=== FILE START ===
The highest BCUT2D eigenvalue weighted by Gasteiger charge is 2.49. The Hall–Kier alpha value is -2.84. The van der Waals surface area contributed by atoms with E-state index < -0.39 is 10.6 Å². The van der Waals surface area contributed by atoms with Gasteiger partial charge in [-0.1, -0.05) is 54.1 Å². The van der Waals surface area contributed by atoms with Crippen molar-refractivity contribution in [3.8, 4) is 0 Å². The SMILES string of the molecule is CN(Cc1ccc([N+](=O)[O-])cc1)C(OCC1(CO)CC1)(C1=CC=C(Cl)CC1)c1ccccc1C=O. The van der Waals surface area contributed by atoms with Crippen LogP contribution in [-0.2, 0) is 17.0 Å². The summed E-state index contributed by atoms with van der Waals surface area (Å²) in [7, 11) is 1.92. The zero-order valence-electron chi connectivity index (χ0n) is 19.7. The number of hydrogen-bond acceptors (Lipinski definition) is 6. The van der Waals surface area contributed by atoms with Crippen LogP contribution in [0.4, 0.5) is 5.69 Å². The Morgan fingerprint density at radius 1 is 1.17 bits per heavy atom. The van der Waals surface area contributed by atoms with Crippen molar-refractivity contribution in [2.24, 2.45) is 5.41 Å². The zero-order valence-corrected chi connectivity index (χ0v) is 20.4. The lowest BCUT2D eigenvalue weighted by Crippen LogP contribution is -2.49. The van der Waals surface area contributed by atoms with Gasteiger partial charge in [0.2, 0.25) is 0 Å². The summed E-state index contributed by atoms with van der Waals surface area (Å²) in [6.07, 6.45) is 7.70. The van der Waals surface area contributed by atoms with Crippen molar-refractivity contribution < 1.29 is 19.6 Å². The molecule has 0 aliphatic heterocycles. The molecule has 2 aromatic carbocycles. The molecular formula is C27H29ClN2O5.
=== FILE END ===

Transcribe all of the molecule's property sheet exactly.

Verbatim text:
The highest BCUT2D eigenvalue weighted by Gasteiger charge is 2.49. The Hall–Kier alpha value is -2.84. The van der Waals surface area contributed by atoms with E-state index < -0.39 is 10.6 Å². The van der Waals surface area contributed by atoms with Gasteiger partial charge in [-0.1, -0.05) is 54.1 Å². The van der Waals surface area contributed by atoms with Crippen molar-refractivity contribution in [3.8, 4) is 0 Å². The SMILES string of the molecule is CN(Cc1ccc([N+](=O)[O-])cc1)C(OCC1(CO)CC1)(C1=CC=C(Cl)CC1)c1ccccc1C=O. The van der Waals surface area contributed by atoms with Crippen LogP contribution in [-0.2, 0) is 17.0 Å². The summed E-state index contributed by atoms with van der Waals surface area (Å²) in [7, 11) is 1.92. The zero-order valence-electron chi connectivity index (χ0n) is 19.7. The number of hydrogen-bond acceptors (Lipinski definition) is 6. The van der Waals surface area contributed by atoms with Crippen LogP contribution in [0.4, 0.5) is 5.69 Å². The Morgan fingerprint density at radius 1 is 1.17 bits per heavy atom. The van der Waals surface area contributed by atoms with Crippen molar-refractivity contribution in [2.24, 2.45) is 5.41 Å². The zero-order valence-corrected chi connectivity index (χ0v) is 20.4. The lowest BCUT2D eigenvalue weighted by Crippen LogP contribution is -2.49. The van der Waals surface area contributed by atoms with Gasteiger partial charge in [0.2, 0.25) is 0 Å². The summed E-state index contributed by atoms with van der Waals surface area (Å²) in [6.07, 6.45) is 7.70. The van der Waals surface area contributed by atoms with Crippen molar-refractivity contribution < 1.29 is 19.6 Å². The molecule has 0 aliphatic heterocycles. The molecule has 2 aromatic carbocycles. The molecular formula is C27H29ClN2O5.